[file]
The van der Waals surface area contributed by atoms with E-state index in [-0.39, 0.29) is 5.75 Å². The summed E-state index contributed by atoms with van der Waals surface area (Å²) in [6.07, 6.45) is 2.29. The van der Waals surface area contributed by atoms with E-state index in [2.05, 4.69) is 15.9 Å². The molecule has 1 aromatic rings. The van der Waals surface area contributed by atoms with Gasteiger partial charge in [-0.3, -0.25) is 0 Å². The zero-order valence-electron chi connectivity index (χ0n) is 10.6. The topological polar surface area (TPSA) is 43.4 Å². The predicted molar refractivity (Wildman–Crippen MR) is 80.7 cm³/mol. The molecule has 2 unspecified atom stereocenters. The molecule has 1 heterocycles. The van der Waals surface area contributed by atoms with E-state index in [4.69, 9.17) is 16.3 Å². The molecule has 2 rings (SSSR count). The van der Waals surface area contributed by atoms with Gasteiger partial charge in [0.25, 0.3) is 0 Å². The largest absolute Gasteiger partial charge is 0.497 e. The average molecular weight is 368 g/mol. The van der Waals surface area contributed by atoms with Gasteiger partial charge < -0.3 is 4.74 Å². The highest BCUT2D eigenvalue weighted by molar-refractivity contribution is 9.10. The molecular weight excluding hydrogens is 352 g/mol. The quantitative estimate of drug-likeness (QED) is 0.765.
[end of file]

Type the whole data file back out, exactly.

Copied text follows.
The van der Waals surface area contributed by atoms with E-state index in [-0.39, 0.29) is 5.75 Å². The summed E-state index contributed by atoms with van der Waals surface area (Å²) in [6.07, 6.45) is 2.29. The van der Waals surface area contributed by atoms with E-state index in [2.05, 4.69) is 15.9 Å². The molecule has 1 aromatic rings. The van der Waals surface area contributed by atoms with Gasteiger partial charge in [-0.3, -0.25) is 0 Å². The zero-order valence-electron chi connectivity index (χ0n) is 10.6. The topological polar surface area (TPSA) is 43.4 Å². The predicted molar refractivity (Wildman–Crippen MR) is 80.7 cm³/mol. The molecule has 2 unspecified atom stereocenters. The molecule has 1 heterocycles. The van der Waals surface area contributed by atoms with E-state index in [4.69, 9.17) is 16.3 Å². The molecule has 2 rings (SSSR count). The van der Waals surface area contributed by atoms with Gasteiger partial charge in [0.25, 0.3) is 0 Å². The largest absolute Gasteiger partial charge is 0.497 e. The average molecular weight is 368 g/mol. The van der Waals surface area contributed by atoms with Gasteiger partial charge < -0.3 is 4.74 Å². The highest BCUT2D eigenvalue weighted by molar-refractivity contribution is 9.10. The molecular weight excluding hydrogens is 352 g/mol. The quantitative estimate of drug-likeness (QED) is 0.765.